Caesars Entertainment Corp has set targets that should sharply reduce its greenhouse gas emissions as well as those of the companies it works with. In a Wednesday announcement, the U.S.-based gaming firm said it hoped to cut its emissions of temperature-raising gases by about one-third before 2025 and 95 percent by 2050.
Caesars Entertainment said the proposed cuts were in comparison to its emissions in 2011. It has reduced its greenhouse gas emissions by 22.9 percent since then.
The company’s targets are “ambitious” because they include goals for suppliers and vendors, it said. Caesars Entertainment wants 60 percent of “suppliers by spend” to adopt reduction targets by 2023. The group said it was the first gaming company to set a target for reducing the harm done to the environment by operations over which it has no direct control, including supply chain and vendors.
“Caesars Entertainment has a well-established track record of successful environmental sustainability progress and establishing science-based targets further demonstrates our commitment to reducing our impact on the planet,” said Caesars Entertainment chief executive Mark Frissora in a statement included in Wednesday’s release.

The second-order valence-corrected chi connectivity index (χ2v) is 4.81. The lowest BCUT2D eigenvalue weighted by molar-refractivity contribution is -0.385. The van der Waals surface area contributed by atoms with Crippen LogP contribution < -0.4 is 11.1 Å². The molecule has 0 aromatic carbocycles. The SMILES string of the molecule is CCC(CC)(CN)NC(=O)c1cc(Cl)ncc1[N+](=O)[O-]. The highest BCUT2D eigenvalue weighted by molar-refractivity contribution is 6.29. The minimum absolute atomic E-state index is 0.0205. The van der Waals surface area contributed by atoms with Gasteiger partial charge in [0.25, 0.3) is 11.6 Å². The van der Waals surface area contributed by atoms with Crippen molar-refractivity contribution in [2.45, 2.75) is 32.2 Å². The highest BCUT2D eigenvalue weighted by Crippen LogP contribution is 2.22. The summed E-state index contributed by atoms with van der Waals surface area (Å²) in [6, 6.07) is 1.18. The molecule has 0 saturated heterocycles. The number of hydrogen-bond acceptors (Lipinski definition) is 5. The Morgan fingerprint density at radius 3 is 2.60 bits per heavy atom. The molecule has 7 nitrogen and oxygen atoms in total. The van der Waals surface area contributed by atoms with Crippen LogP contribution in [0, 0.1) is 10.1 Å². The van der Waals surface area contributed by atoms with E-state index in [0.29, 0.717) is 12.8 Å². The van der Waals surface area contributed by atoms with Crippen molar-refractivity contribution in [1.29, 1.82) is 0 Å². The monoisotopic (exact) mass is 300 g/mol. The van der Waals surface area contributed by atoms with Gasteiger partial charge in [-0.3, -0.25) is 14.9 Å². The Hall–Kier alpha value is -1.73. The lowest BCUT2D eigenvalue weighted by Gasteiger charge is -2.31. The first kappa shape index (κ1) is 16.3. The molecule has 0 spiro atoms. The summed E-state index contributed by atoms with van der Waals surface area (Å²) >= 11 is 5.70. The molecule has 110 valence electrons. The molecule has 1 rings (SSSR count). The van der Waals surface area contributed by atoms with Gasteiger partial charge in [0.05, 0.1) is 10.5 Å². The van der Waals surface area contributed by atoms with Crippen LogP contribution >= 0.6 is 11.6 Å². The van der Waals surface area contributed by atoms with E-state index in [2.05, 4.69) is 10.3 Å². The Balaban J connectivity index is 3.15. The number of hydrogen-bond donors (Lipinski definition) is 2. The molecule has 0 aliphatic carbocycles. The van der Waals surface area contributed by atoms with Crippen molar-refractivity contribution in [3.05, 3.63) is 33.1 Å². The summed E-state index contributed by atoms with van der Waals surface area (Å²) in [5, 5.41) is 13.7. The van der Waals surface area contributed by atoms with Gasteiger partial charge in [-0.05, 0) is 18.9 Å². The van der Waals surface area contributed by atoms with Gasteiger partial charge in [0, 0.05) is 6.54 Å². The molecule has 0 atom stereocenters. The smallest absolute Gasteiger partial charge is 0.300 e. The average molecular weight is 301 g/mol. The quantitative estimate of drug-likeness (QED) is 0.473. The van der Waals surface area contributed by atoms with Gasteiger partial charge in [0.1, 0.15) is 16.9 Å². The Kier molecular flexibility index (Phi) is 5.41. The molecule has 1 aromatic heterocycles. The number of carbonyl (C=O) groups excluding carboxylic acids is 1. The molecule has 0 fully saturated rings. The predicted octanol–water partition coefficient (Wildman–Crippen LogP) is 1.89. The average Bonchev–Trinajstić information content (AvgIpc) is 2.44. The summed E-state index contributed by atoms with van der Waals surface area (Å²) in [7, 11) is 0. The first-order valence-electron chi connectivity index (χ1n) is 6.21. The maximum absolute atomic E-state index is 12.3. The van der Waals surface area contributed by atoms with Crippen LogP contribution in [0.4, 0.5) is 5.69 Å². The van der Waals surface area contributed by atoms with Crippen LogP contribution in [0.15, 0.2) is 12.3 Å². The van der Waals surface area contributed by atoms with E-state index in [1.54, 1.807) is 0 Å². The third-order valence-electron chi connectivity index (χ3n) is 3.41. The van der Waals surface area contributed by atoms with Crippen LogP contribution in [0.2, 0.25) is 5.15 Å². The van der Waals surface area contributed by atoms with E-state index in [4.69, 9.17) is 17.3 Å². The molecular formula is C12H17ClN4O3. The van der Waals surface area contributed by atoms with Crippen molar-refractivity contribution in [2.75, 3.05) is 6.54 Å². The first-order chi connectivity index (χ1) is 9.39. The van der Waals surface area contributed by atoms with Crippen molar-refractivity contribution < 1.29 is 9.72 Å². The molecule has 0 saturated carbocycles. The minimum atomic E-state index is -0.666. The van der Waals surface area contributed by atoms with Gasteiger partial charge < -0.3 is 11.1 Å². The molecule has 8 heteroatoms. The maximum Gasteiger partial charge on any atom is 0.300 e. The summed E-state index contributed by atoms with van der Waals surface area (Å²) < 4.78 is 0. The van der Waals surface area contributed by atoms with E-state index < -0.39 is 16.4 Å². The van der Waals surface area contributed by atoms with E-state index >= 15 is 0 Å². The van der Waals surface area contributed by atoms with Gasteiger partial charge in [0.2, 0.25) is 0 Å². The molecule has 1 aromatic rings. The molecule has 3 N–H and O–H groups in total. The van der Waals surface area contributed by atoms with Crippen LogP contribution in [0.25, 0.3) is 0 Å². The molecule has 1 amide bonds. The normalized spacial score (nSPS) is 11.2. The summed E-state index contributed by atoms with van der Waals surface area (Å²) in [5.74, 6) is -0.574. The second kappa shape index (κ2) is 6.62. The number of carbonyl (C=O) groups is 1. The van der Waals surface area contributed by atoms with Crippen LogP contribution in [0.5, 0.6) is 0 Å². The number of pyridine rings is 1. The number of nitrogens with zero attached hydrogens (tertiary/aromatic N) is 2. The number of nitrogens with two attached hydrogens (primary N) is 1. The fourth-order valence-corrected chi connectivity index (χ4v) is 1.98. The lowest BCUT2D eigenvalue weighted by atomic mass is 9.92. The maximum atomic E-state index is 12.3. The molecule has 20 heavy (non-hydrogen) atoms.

Later this month, the gaming company will seek a supplier of solar-generated electricity to power its establishments in Nevada, United States.
In Asia, Caesars Entertainment hopes to bid for a licence to manage a casino in Japan and intends to lend its name to a casino resort on Yeongjong Island, Incheon. Last month, Caesars Entertainment’s William Shen, senior vice-president and managing director, Korea and Japan, told GGRAsia the company would target a balance of VIP and mass-market players from outside South Korea for the new venue. The build for Caesars Korea is budgeted at US$700 million and a “grand opening” likely in 2021.
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Aug 16, 2019
Aug 16, 2019
"We’re not quite sure what’s going to happen in the world of junkets… it’s difficult to ignore the media and related responses in the case of Crown over the last few weeks”
Chief executive of SkyCity Entertainment Group